Human Trafficking

Lost and Invisible Children

Today, 600 million children and minors cannot prove who they are.

Undocumented children are easy prey for human traffickers. Without a personal ID, they are invisible. And because they can’t be counted or accounted for, human traffickers are more likely to get away with exploiting them, transporting them across borders, and profiting from their suffering.

Traffickers target vulnerable groups such as migrants and children and strip them of any identification. These victims are then smuggled across borders using fake ID documents before being sold to brothels, forced into modern slavery, or used in the organ trade.

These vulnerable children live in the most isolated regions of the world’s poorest countries. Many of them are left behind by migration or are on the move themselves. Others are involuntarily trapped in orphanage systems.

We like to believe that orphanages exist to protect and nurture children without families. But many operate as businesses which regard their trafficked children as a product to be exploited.

With the growing phenomenon of voluntourism, illegal orphanage practices are getting more and more popular. Well-meaning western tourists are trying to help these orphanages by staying at them, helping run them and making contributions to them, as a form of volunteering.

Dhaka, Bangladesh - March 26, 2016. A child laborer working inside a workshop at the Dock Yard in Dhaka, Bangladesh.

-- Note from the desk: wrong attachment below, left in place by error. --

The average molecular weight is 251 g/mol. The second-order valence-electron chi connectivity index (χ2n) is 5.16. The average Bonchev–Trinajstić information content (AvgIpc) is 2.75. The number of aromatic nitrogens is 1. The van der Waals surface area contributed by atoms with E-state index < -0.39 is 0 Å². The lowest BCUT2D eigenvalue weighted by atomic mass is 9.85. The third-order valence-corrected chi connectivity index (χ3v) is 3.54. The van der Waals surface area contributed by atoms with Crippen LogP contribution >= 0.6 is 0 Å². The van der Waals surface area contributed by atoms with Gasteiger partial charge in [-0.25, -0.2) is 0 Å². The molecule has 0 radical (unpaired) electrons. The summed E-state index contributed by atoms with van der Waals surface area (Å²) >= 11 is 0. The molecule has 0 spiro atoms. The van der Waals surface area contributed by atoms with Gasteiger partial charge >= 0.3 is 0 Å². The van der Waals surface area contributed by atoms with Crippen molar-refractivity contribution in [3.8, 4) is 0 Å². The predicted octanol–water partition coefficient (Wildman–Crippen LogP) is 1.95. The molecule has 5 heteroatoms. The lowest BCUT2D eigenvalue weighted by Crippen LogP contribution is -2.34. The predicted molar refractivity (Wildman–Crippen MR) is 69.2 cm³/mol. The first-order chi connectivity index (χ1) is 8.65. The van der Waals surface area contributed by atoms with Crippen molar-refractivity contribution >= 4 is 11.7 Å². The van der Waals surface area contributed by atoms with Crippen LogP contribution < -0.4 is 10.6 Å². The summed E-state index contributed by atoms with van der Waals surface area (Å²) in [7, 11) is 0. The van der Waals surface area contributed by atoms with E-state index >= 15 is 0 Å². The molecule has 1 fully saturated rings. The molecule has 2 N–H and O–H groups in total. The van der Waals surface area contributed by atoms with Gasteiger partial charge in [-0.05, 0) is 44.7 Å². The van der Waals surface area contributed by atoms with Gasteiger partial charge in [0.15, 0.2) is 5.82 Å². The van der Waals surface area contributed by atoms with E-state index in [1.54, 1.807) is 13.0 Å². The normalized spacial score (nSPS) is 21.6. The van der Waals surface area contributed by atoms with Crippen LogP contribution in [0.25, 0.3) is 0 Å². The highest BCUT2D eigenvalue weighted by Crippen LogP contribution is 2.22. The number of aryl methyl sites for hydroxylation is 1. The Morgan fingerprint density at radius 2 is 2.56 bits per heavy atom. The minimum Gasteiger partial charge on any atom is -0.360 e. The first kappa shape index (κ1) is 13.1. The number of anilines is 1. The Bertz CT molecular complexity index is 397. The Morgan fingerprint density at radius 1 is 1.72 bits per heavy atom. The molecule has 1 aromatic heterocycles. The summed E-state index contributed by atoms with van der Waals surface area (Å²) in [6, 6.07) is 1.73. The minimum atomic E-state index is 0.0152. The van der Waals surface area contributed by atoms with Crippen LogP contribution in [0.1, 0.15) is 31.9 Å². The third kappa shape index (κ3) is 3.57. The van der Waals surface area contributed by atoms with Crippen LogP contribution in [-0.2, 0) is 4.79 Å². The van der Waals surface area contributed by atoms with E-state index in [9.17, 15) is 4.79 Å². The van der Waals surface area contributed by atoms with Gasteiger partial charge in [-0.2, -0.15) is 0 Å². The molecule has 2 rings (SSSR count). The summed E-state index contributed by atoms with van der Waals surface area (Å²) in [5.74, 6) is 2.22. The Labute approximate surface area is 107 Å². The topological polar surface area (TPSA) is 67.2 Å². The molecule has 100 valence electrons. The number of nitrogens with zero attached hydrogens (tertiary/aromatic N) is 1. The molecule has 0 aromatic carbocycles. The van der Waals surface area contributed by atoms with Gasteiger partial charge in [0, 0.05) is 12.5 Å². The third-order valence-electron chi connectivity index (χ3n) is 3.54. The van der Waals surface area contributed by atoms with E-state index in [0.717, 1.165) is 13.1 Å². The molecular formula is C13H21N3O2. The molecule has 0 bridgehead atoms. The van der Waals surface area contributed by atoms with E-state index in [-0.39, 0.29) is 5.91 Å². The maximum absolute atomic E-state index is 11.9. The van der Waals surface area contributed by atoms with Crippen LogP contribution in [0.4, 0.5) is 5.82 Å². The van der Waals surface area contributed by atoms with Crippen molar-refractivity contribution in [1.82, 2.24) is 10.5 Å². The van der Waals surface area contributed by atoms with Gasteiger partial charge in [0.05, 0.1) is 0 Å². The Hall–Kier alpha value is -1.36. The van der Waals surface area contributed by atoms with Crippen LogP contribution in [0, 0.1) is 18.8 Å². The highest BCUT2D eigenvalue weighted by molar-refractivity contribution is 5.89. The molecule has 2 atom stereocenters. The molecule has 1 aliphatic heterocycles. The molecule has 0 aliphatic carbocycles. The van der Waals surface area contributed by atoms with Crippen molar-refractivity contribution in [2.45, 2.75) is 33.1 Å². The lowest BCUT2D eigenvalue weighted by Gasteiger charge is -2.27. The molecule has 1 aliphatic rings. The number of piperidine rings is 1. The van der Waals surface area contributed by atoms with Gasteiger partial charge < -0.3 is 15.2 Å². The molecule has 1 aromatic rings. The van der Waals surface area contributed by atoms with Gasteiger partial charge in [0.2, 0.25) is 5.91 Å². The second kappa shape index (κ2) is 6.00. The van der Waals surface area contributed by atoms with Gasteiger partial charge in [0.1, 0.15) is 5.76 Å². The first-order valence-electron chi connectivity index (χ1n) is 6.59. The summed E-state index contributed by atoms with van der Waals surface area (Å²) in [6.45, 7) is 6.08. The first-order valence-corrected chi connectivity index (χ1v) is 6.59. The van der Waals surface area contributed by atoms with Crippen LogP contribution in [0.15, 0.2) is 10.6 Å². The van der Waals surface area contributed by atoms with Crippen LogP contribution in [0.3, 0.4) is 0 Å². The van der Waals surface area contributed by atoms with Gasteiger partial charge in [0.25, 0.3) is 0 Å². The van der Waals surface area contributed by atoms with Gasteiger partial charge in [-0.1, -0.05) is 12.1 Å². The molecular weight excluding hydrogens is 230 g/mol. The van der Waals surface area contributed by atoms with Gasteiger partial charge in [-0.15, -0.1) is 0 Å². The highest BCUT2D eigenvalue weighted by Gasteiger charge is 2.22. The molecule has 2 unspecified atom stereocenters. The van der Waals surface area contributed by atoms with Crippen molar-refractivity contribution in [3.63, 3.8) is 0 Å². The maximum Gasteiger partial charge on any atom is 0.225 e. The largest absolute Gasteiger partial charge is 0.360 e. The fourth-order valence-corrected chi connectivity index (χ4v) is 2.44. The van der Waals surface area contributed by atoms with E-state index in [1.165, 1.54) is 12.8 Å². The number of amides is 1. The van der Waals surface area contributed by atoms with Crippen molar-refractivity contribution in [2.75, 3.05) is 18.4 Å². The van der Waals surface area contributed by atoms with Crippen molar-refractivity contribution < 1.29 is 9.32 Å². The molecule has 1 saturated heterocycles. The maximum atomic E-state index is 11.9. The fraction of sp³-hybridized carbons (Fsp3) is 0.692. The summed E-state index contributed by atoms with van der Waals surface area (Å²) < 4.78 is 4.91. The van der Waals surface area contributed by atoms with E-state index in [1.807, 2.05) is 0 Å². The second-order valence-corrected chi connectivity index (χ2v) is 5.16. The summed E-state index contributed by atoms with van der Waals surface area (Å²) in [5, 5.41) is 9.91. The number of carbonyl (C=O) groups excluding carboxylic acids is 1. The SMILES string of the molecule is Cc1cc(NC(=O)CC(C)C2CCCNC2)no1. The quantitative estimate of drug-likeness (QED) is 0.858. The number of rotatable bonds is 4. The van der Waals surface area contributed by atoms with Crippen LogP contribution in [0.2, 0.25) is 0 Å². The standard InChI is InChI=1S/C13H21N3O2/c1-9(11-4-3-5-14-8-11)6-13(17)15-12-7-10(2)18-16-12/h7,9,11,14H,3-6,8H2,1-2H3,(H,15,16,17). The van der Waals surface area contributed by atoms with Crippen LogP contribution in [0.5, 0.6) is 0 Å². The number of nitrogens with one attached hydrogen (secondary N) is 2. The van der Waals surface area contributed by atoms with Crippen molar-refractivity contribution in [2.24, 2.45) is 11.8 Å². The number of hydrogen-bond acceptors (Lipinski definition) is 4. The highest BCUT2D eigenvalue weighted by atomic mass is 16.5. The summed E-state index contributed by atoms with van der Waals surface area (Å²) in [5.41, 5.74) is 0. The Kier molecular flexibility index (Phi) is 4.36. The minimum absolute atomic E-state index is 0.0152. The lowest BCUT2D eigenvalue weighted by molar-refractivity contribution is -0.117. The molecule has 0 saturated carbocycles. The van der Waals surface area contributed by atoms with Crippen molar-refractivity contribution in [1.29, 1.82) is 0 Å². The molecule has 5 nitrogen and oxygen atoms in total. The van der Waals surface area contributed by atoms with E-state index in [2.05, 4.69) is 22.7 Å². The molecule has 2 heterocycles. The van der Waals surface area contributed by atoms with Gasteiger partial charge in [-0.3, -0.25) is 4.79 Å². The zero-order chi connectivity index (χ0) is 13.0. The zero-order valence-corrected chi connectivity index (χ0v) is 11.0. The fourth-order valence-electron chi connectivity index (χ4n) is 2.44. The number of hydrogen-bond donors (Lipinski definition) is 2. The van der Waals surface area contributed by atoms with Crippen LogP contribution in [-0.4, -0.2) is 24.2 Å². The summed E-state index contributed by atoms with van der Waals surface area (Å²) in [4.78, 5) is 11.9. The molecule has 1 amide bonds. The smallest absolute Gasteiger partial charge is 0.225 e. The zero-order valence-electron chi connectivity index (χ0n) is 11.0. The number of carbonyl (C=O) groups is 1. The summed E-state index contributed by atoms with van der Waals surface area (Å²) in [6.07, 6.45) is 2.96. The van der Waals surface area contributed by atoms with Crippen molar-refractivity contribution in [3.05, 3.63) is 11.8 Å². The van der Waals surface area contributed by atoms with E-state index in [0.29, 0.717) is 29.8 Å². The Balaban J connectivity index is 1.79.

Beira, Mozambique - August 26, 2018. Orphanage St. Egidius: Portrait of a girl in an orphanage for AIDS patients on August 26, 2018 in Beira, Mozambique. (Photo by Ute Grabowsky/Photothek via Getty Images)

But most orphanages are exploiting this. There is now a strong demand for young children to be trafficked to orphanages to boost their tourism appeal. Now children are being taken from their homes and parents and are brought to orphanages for rewards.

Most of the time they are taken by people that they know, often it’s by their own family members.

As revealed in recent investigative reports, orphanage owners falsify stolen children's identification documents and place notices in the local newspapers with their new identities. If no one comes forward to claim the child, the government certifies them as an orphan and they begin their lives in exploitation.

It doesn’t take long for a child with a forged identity, or with no identity at all, to become lost in the vast system.

The effects of this practice are devastating for parents who try to reclaim their ‘orphaned’ children because if they have no identity, they can’t prove the child is theirs. And if a victim is ever lucky enough to escape, the fake identities can prevent them from ever reclaiming their lives.

But now the international community is beginning to recognise that this is a form of child trafficking. A resilient, non-alterable identity could help to address some of these problems and make it harder for recruiters to produce nameless children.

Adam's Story

Adam, an Eritrean, never had the chance to pursue education or a normal life due to the oppressive conditions in his homeland. Driven by desperation, he joined a large group, including many women, on a dangerous journey to escape Eritrea. They trekked through vast deserts on foot, without any vehicle support, enduring harsh conditions and uncertainty.